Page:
Recently coming across my notes again of this year’s Thinking Digital 2015 conference back in May, I saw something I’d wrote down from Herb Kim.  Speaking to Tim Leberecht at the time, Herb mentioned something akin to ‘marketing is often seen as a bad department, as although it looks like a nice department, they often play on human emotions to get results’.

At the time, I remember being quite taken aback by that.  I’d not heard many people refer to it that way before.  And reading it again, I’ve had the same feeling.

An unconventional approach to marketing

As Leighton’s Digital Engagement Strategist, I’m part of the company’s marketing department, yet I don’t think of us as a team who a) are a ‘bad’ department or b) play on human emotions (in any negative way) for the benefit of a business.

And I don’t believe that’s because I’m being naive or burying my head in the sand. I’ve never felt that way about marketing departments.

What I do think it’s potentially because of, however, is my view of marketing.  I never set out to be a ‘marketer’.  My growing involvement within the entire industry has been very much organic, starting as a freelance writer and gradually becoming more and more involved in marketing activities, bringing me to my most recent positions within SEO and digital marketing in general.

By taking this approach, I’ve always found my focus to be on something separate – customer experiences or the user journey, for example – with marketing coming as a secondary consideration.  As such, I’ve never had that awareness others seem to have had when it comes to marketing; a belief, as Herb essentially put it, that marketing isn’t the best of departments.

For me, marketing is one of the best departments.  I fully appreciate that may be somewhat of a biased call, but my view of marketing is that it brings together and plays on all of the necessary components to deliver something that truly benefits the end user.

It looks at development.  It looks at design.  It looks at project management.  How can we create either an on-going strategy or an individual campaign that will satisfy the audience?

It’s not about ‘tricking’ them or trying to get them to do something they’re not expecting.  If you ask anyone at Leighton to summarise what we do, chances are you’ll hear ‘customer experience’ being mentioned in some way, shape or form – and this, in my eyes, is what marketing is all about, delivering an unrivalled experience that encourages customers to enter the sales funnel because they want to, not because they’re forced to.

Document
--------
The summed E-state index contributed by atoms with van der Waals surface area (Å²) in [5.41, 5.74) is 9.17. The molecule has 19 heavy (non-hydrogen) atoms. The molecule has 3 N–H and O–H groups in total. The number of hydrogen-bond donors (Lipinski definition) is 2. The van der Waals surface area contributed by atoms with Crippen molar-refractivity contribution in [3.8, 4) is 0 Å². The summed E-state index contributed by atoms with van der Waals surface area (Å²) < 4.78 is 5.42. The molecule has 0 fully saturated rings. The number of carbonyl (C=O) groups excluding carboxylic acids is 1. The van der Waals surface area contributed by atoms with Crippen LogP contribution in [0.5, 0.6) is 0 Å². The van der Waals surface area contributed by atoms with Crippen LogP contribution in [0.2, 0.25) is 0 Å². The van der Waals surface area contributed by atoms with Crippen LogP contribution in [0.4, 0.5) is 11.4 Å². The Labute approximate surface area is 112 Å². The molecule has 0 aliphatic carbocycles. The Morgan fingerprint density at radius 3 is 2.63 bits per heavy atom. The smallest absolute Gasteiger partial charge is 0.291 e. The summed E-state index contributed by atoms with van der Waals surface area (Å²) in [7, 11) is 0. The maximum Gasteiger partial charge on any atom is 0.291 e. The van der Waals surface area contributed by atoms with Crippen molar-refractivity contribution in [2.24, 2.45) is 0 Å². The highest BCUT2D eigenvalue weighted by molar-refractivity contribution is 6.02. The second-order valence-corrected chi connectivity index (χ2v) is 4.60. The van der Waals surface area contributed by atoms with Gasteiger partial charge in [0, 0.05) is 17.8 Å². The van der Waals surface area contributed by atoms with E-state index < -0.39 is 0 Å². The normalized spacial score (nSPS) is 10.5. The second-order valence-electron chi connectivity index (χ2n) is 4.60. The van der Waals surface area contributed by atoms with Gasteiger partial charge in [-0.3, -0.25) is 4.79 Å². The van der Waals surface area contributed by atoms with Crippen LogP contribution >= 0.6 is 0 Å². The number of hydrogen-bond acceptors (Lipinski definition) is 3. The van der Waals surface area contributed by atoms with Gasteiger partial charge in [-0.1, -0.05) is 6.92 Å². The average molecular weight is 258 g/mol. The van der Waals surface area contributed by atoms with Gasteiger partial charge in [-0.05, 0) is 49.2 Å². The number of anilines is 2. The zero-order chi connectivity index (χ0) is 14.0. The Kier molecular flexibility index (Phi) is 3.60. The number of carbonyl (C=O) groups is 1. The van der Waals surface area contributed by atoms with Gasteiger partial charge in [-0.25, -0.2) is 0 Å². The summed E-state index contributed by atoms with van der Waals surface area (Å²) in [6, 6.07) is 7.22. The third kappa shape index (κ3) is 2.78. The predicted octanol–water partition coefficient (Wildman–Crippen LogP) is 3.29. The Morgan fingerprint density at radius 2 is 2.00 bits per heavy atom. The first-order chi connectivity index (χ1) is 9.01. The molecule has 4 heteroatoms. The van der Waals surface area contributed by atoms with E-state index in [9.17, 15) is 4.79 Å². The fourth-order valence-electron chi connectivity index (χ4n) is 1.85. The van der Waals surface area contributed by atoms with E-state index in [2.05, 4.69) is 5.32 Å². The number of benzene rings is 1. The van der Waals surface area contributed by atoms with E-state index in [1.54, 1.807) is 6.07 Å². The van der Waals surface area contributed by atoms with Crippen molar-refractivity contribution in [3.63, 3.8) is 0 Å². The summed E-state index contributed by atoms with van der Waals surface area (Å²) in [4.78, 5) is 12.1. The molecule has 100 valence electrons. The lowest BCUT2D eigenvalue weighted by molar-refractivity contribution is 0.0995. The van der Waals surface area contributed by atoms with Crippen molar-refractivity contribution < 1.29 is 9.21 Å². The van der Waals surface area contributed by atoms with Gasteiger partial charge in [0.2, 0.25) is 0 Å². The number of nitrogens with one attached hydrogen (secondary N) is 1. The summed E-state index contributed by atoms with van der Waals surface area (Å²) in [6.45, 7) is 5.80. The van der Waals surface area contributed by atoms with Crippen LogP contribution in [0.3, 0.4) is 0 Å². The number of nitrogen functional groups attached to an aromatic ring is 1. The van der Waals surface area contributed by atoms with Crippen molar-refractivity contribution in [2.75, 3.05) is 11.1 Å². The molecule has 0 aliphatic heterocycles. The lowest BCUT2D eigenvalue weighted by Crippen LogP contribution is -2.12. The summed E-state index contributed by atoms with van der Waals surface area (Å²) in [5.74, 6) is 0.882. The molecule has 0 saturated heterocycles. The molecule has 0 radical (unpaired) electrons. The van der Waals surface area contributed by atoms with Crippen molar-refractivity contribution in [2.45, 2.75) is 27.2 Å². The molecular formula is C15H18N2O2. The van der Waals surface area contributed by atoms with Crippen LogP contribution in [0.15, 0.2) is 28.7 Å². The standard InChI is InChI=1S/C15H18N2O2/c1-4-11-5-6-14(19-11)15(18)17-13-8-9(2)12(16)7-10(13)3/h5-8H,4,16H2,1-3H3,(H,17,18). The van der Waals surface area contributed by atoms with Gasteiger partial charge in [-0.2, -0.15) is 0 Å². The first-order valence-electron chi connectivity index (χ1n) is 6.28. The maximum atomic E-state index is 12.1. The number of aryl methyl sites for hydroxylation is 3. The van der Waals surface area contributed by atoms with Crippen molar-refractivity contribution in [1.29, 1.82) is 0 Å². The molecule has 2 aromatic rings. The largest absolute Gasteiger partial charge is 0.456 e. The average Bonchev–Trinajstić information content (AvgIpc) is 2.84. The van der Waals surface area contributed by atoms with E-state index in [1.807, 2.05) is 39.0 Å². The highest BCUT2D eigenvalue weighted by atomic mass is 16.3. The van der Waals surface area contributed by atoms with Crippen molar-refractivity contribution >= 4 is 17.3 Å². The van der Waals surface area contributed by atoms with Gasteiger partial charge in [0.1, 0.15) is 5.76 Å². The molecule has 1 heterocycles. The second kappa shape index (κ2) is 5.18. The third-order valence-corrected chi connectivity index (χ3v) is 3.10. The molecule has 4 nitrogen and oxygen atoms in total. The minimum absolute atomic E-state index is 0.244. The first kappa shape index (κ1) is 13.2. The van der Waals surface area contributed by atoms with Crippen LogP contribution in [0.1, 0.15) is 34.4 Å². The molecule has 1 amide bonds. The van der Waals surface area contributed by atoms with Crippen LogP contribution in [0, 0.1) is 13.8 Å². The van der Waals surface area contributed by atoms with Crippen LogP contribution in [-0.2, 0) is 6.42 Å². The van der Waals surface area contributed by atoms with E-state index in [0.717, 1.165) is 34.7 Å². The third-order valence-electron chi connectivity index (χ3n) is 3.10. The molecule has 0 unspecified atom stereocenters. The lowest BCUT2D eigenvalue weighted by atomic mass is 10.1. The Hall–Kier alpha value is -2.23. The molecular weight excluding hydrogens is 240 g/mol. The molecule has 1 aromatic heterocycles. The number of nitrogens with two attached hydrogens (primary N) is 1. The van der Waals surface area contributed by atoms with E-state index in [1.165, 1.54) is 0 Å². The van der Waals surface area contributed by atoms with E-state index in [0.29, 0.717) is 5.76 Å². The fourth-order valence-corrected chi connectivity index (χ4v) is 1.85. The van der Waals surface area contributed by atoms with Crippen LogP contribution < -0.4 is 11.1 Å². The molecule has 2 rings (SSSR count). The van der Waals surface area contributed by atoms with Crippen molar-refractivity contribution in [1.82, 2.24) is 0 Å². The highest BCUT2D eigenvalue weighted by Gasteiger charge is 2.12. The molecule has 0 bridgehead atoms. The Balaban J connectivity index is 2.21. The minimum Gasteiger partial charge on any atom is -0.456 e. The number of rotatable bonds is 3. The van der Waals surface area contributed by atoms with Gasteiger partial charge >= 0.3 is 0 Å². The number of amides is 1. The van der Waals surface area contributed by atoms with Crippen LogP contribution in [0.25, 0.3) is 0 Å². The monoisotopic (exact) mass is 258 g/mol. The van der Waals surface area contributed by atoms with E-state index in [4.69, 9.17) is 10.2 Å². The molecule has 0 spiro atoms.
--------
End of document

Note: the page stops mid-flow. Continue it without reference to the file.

Having come to marketing in a non-traditional style, I don’t want to play on human emotions in a bad way.  I fully understand emotions are a key part of marketing, but I want to utilise them in a good way.  I want to understand who customers are and what their requirements are, so we can ensure the products and services available are delivered and presented in a way that truly benefits them.

And I strongly believe I’m not the only one who thinks this, which leads me on to thinking that the misconception around marketing no longer actually exists.

The misconception has gone

Our entire focus as consumers has shifted in recent years.  For example, as so many have said before me, cold-calling doesn’t work in its traditional sense.  That ‘hard sell’ approach now feels too outdated to ever be effective again in the foreseeable future.

As consumers, we want to be educated, not sold to.  We want to be spoken with, not spoken to.  We want to be given all of the necessary information and resources to make a decision ourselves, not be shoehorned into a process that results in us receiving something we don’t really want or need.

Traditionally, this was how marketing and sales worked.  It was essentially about getting as many people to see, interact with and buy your products as possible.  It greatly reduced the amount of free thought consumers needed, and instead made as many decisions for them as possible.

But this approach today would result in nothing but consumer backlash.  As marketers, we now need to essentially be that communication channel between the company and the consumer, putting as much information as we possibly can into that channel, to the right audience, so they can make the most informed choices possible.

Whether it’s general, audience-created reviews or heavily-segmented messaging customised for individuals, marketing today looks at what each and every customer actually wants, and delivers it in the way that’s going to be most beneficial for them.

Or at least that’s what it should be if you want to see the greatest return on your marketing investment possible.

Whilst there are no doubt some are still stuck in the outdated ways, trying to flog a dead horse, it’s genuinely pleasing to see the majority seem to be taking on board the need to truly understand their audience.

Whether that’s due to the marketing industry today being led by fresh thinking, or individuals entering in a non-traditional way – or both – I can’t accurately say, but however it’s come about, I feel confident that the discussed misconception around marketing is now outdated, and importantly, on its way out.